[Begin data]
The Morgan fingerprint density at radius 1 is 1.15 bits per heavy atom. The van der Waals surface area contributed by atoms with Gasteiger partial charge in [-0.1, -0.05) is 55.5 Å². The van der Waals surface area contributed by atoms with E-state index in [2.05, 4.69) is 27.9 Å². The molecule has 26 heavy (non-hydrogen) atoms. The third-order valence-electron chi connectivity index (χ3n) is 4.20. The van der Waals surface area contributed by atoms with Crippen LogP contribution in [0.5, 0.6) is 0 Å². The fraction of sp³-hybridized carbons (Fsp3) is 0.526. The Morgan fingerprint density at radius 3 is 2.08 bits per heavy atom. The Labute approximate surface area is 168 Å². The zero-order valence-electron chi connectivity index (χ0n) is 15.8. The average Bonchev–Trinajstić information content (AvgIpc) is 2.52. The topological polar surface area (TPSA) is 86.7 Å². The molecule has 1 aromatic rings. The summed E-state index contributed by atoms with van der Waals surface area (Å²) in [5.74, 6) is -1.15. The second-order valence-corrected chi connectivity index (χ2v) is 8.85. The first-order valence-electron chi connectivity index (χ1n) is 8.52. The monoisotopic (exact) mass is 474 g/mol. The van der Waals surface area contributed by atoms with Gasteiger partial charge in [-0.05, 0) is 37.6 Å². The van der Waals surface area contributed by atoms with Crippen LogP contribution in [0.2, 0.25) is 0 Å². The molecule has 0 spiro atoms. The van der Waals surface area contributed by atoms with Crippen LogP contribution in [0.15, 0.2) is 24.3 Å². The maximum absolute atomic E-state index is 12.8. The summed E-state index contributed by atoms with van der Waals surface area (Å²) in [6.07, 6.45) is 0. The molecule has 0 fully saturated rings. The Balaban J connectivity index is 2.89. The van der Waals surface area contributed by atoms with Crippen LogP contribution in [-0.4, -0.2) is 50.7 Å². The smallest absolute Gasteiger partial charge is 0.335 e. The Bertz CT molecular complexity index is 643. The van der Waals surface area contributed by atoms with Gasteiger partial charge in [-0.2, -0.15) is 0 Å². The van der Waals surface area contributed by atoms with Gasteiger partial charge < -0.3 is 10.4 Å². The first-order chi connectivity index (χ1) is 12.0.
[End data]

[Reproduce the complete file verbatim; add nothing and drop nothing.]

The Morgan fingerprint density at radius 1 is 1.15 bits per heavy atom. The van der Waals surface area contributed by atoms with Gasteiger partial charge in [-0.1, -0.05) is 55.5 Å². The van der Waals surface area contributed by atoms with E-state index in [2.05, 4.69) is 27.9 Å². The molecule has 26 heavy (non-hydrogen) atoms. The third-order valence-electron chi connectivity index (χ3n) is 4.20. The van der Waals surface area contributed by atoms with Crippen LogP contribution in [0.5, 0.6) is 0 Å². The fraction of sp³-hybridized carbons (Fsp3) is 0.526. The Morgan fingerprint density at radius 3 is 2.08 bits per heavy atom. The Labute approximate surface area is 168 Å². The zero-order valence-electron chi connectivity index (χ0n) is 15.8. The average Bonchev–Trinajstić information content (AvgIpc) is 2.52. The topological polar surface area (TPSA) is 86.7 Å². The molecule has 1 aromatic rings. The summed E-state index contributed by atoms with van der Waals surface area (Å²) in [5.74, 6) is -1.15. The second-order valence-corrected chi connectivity index (χ2v) is 8.85. The first-order valence-electron chi connectivity index (χ1n) is 8.52. The monoisotopic (exact) mass is 474 g/mol. The van der Waals surface area contributed by atoms with Gasteiger partial charge in [-0.05, 0) is 37.6 Å². The van der Waals surface area contributed by atoms with Crippen LogP contribution in [0.2, 0.25) is 0 Å². The molecule has 0 spiro atoms. The van der Waals surface area contributed by atoms with Crippen LogP contribution in [0.15, 0.2) is 24.3 Å². The maximum absolute atomic E-state index is 12.8. The summed E-state index contributed by atoms with van der Waals surface area (Å²) in [6.07, 6.45) is 0. The molecule has 0 fully saturated rings. The Balaban J connectivity index is 2.89. The van der Waals surface area contributed by atoms with Crippen LogP contribution in [-0.4, -0.2) is 50.7 Å². The smallest absolute Gasteiger partial charge is 0.335 e. The Bertz CT molecular complexity index is 643. The van der Waals surface area contributed by atoms with Gasteiger partial charge in [-0.2, -0.15) is 0 Å². The van der Waals surface area contributed by atoms with Gasteiger partial charge < -0.3 is 10.4 Å². The first-order chi connectivity index (χ1) is 12.0.